139 Moreover the trial judge who sat through the evidence went out of his way

139 moreover the trial judge who sat through the

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learned appellate judge as not only wrong but "irrational". 139 Moreover, the trial judge, who sat through the evidence, went out of his way to comment that the [page663] award, while high, was reasonable. It was rational. He then added to Pilot's burden an award of over $320,000 in solicitor-client costs. 140 Having accepted with some hesitation the adequacy of the trial judge's instructions to the jury, and there being no convincing demonstration that the jury's subsequent imposition and assessment of punitive damages were irrational, I would affirm the award of punitive damages. IV. Conclusion 141 I would allow the appeal and restore the jury award of $1 million in punitive damages, with costs in this Court on a party-and-party basis. 142 The respondent's cross-appeal against the award of any punitive damages is dismissed with costs to the appellant, also on a party-and-party basis. The following are the reasons delivered by LeBEL J. (dissenting on the appeal) 143 This case raises important issues about the proper functions of tort law, the role of punitive damages within it and the control of jury awards. In the end, I respectfully disagree with Binnie J.'s reasons and proposed disposition of the appeal. Although I agree that the bad faith of the Pilot Insurance Company ("Pilot" or "Pilot Insurance") in its handling of the claim, up to and during the trial, amply justifies awarding punitive damages, an award of $1 million goes well beyond a rational and appropriate use of this kind of remedy, especially in what began as a problem of contract law. The majority of the Court of Appeal for Ontario set the amount of punitive damages at a sum which was consistent with the nature and purpose of punitive damages in the law of torts and had sufficient reasons to interfere with the jury's verdict. I find myself in [page664] substantial agreement in this respect with Finlayson J.A.'s reasons in the Court of Appeal. 144 In these reasons, I will not attempt a full review of the facts that gave rise to this litigation. My colleague has made a careful review of them and I will refer to them only inasmuch as may be required by some particular aspect of this appeal. 1. Punitive Damages and the Functions of Tort Law 145 In this case, the plaintiff took action in order to claim compensation for a loss of about $345,000 under a residential and home insurance policy. The plaintiff did not ask for aggravated damages, but sought punitive damages. At the end of the trial, she was awarded the full amount of her actual loss, her costs on a solicitor-client basis and punitive damages amounting to about three times her losses. 146 Tort law fulfills diverse functions. While deterrence and denunciation both still play a role,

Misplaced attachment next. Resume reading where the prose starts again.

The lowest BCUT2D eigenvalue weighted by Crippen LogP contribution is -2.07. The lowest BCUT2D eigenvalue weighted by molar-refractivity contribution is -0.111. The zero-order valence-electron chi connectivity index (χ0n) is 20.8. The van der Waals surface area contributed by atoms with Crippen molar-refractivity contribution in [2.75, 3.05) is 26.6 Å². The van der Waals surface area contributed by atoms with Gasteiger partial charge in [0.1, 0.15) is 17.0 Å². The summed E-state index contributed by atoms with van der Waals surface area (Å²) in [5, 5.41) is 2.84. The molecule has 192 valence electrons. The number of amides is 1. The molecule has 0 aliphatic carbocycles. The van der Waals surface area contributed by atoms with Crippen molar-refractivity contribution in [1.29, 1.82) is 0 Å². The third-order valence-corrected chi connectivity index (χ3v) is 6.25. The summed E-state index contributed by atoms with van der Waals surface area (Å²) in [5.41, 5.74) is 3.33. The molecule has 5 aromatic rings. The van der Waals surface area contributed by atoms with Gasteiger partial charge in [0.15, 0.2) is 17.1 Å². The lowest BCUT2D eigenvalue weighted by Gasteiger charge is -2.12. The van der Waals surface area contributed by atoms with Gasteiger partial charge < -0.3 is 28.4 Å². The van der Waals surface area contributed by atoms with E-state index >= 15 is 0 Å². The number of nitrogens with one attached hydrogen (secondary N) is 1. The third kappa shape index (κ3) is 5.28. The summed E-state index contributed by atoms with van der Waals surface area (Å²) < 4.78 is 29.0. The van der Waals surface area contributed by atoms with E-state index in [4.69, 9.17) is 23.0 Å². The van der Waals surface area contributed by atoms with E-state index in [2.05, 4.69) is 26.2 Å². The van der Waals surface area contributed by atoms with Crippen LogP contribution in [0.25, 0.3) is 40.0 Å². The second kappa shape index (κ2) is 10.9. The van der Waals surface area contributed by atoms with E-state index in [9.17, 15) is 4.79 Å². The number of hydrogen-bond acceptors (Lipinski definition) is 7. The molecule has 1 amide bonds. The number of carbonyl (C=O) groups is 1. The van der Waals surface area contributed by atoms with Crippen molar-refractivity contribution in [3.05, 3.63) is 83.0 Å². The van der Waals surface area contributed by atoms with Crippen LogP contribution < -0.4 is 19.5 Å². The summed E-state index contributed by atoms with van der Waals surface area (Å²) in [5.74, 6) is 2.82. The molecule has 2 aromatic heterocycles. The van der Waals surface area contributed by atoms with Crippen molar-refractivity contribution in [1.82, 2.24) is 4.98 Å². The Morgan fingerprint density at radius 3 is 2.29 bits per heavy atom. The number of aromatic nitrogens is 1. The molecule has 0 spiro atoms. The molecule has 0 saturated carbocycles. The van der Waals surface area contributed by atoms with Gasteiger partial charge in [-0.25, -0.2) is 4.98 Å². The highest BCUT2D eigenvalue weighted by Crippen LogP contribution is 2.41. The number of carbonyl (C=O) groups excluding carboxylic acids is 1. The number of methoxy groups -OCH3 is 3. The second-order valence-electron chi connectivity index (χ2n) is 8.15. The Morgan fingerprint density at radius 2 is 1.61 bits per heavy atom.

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Page 38 of 44 Whiten v. Pilot Insurance Co., [2002] 1 S.C.R. 595 since it broke away from criminal law in the Middle Ages, in its core function, tort law has been compensatory or corrective. (See A. M. Linden, Canadian Tort Law (6th ed. 1997), at pp. 4-7.) 147 The purpose of this part of our legal system remains to make good the loss suffered, no less, no more:
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